Published: Wed, August 15, 2018
Worldwide | By Isabel Fisher

Taliban attack on checkpoint in northern Baghlan province kills 44

Taliban attack on checkpoint in northern Baghlan province kills 44

Afghanistan has seen a recent surge in violence, including a huge Taliban onslaught on the city of Ghazni that started late last week.

A Taliban attack on a military outpost in the northern province of Baghlan has killed as many as 44 Afghan police and soldiers, provincial officials said, as the insurgents kept up pressure on government forces.

"They were facing severe shortages of food and drinking water as the power supply was also suspended two days ago", a Taliban commander, who declined to be identified, said by telephone.

With parliamentary elections due on October 20, the government had been bracing for more attacks in Kabul and other cities, even while hopes of peace talks with the Taliban had been fuelled by a three day truce during the Eid al-Fitr holiday in June.

Taliban spokesman Zabihullah Mujahid claimed responsibility for the attack. He said eight military Humvees were also seized.

A suicide blast in a mainly Shi'ite area of Kabul killed at least 48 people on Wednesday, the latest in a wave of attacks that have killed hundreds of civilians, soldiers and policemen over recent days.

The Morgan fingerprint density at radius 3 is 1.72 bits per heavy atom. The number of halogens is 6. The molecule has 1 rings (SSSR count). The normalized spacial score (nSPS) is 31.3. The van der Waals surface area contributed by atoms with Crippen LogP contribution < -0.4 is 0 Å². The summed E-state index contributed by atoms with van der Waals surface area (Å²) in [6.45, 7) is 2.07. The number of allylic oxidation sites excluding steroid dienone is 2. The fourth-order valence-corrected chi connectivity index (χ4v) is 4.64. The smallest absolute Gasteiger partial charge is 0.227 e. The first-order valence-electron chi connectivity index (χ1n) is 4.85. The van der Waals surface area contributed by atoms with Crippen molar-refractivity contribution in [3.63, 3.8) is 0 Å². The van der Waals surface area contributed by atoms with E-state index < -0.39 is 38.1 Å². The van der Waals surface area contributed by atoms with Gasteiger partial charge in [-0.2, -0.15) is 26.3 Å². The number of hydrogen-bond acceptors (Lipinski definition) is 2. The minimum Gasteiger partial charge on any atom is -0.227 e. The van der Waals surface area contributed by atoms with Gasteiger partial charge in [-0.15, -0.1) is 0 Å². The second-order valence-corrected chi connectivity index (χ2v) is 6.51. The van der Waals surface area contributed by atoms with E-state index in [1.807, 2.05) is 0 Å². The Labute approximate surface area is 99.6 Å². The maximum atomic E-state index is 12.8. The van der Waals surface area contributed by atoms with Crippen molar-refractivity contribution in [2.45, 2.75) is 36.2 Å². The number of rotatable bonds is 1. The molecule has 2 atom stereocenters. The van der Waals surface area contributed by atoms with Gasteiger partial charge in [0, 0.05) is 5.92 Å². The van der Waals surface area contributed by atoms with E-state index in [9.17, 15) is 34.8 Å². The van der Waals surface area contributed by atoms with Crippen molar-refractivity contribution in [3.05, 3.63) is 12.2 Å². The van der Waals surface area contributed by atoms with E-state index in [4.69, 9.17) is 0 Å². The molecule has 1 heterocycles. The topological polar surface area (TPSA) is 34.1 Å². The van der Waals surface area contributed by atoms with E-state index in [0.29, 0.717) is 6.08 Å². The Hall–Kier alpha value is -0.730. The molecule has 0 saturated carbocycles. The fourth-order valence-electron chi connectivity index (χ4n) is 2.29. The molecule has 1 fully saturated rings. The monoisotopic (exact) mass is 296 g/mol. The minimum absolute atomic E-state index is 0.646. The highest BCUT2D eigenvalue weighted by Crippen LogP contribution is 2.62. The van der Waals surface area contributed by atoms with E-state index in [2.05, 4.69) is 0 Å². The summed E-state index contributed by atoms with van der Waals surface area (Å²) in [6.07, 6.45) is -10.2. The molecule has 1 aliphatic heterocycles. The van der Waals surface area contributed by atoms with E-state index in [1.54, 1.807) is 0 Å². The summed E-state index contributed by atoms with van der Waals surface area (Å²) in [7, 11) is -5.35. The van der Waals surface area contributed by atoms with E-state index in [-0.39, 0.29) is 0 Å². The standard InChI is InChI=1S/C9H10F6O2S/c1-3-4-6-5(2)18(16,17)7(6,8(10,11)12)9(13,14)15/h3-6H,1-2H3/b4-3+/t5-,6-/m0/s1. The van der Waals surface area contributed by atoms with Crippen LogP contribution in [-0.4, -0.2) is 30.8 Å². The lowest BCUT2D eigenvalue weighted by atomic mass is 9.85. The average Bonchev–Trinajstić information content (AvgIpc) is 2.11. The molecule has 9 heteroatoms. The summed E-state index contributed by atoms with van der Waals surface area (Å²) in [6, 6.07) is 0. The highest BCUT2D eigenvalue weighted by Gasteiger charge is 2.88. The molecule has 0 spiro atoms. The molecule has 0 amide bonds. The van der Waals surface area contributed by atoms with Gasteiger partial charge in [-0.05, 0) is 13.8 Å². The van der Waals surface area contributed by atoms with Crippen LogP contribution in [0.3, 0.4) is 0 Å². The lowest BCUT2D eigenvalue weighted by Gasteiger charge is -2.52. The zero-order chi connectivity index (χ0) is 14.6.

Mujahid, the Taliban spokesman, denied the insurgents have been routed from Ghazni and said sporadic gunbattles were still ongoing.

Tens of thousands of residents have been trapped inside the strategic provincial capital since more than 1,000 Taliban militants overran its defences in a pre-dawn assault on Friday.

Zabul police said that at least seven Taliban were also killed in the clash.

The Taliban, who launched their Ghazni assault last Friday and battled Afghan forces backed by US air strikes in the middle of the city for days, said their fighters had been pulled out to prevent further harm to the city's population.

The fall of Ghazni, which is the capital of the province of the same name, would be an important victory for the Taliban, cutting Highway One, a key route linking Kabul to the southern provinces, the insurgents' traditional heartland.

The fighting brought civilian life in the city to a standstill, and also severely damaged Ghazni's historic neighborhoods and cultural treasures.

In Kabul, Nilab Mobarez, the secretary general of the Afghan Red Crescent Society, said her organisation was ready to go into Ghazni and help the wounded - both the civilians and the combatants.

He blamed the Taliban, saying the rockets they fire at Afghan security forces often harm civilians. But he said wounded people are still arriving at the city's only hospital, which has been overwhelmed by the casualties.

The violence underlined how an emboldened Taliban - which was ousted by American forces after the September 11, 2001, attacks on the USA - has been pressing its advantage throughout the country.

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